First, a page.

CAMINO — The heat of summer is fading away.
There is a slight nip in the afternoon air.
Leaves are getting ready to transition into a kaleidoscope of yellow, brown, and red hues.
And pumpkins are awaiting their first frost.
It’s October in Apple Hill.
The apple harvest is still underway, although at a much slower pace than last month.
But as the harvest mellows so does the weather and the fun.
It is why Apple Hill — known for its wholesome family fun and enchanting day dating — is in the prime of the harvest season.
Situated at the 3,000-foot elevation east of Placerville, Apple Hill is where the rolling hill terrain of the western Sierra is about to give way to the mountains. The soil here drains well, producing sweeter and tarter apples than you will find on the valley floor.
Apple Hill is so named by the signature crop. But there are also wineries, spas, bake shops, a golf course, and even a fudge factory. Nor is Apple Hill just a seasonal thing. Besides the wineries there are lilac farms, several year-round apple growers that add to their array of offerings as the calendar pages turn, and 14 Christmas tree farms.
If you think this is just about apples per se, guess again. This is about “everything apples” from German apple crunch cake, apple dumplings, and apple fritters approaching the size of a plate with big flavors to match, and every type of apple pie imaginable. Several of the farms offer the absolutely freshest apple juice around. And if you are so inclined, you can get hard cider as well.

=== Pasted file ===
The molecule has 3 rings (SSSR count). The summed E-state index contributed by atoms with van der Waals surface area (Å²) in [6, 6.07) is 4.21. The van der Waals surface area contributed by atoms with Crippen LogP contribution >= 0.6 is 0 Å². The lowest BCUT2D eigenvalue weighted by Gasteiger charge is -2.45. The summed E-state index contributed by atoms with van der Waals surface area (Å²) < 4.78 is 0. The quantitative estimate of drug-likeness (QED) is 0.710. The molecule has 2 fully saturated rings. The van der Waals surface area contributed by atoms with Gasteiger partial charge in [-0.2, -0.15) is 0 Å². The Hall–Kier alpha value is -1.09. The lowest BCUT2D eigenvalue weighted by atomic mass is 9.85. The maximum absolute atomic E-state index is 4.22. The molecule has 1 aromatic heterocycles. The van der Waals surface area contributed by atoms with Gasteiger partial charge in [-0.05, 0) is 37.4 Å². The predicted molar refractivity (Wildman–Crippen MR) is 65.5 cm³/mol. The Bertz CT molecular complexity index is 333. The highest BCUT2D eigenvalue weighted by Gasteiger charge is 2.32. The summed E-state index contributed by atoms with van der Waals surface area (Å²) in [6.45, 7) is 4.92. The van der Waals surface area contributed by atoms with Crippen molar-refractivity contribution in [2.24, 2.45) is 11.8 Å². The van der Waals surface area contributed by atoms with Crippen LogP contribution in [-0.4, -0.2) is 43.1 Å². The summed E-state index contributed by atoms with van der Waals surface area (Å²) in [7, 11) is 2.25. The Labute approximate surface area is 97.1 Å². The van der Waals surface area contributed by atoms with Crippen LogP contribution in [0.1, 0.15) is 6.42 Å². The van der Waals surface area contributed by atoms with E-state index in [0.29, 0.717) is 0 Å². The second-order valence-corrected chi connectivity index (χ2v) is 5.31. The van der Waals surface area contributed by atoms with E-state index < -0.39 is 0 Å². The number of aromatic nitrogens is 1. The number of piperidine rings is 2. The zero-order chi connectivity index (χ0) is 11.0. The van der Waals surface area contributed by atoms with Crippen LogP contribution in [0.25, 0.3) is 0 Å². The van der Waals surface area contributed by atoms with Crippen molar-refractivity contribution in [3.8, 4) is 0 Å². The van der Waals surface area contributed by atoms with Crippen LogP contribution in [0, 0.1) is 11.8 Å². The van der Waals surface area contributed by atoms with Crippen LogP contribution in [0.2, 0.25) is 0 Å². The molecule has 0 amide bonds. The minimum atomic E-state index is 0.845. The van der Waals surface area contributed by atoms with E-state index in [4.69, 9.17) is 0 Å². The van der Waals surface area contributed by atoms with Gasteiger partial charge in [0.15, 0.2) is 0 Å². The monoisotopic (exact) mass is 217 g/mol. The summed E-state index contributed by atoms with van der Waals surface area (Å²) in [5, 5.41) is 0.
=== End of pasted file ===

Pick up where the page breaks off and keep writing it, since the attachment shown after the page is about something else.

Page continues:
Some of the 18 apple orchards offer BBQ and other food. Almost all have a place where you can secure a picnic table, an expanse of green grass to enjoy lunch while soaking in the rolling hills jammed with trees, ponds, various farm critters, and low-key, old-fashioned fun centered on harvest themes. There are also gift shops with country-style artisan creations.
Kids can enjoy pony rides, petting a lamb, or simply burning off energy.
Not to dismiss the wineries — they get rave reviews from friends of mine that venture up into El Dorado County from Sacramento at least twice a year to sample the wares of 10 wineries and shop for their wine cabinet while stopping in Placerville for dinner in the historic Hangtown district, where browsing specialty shops caps off the excursion.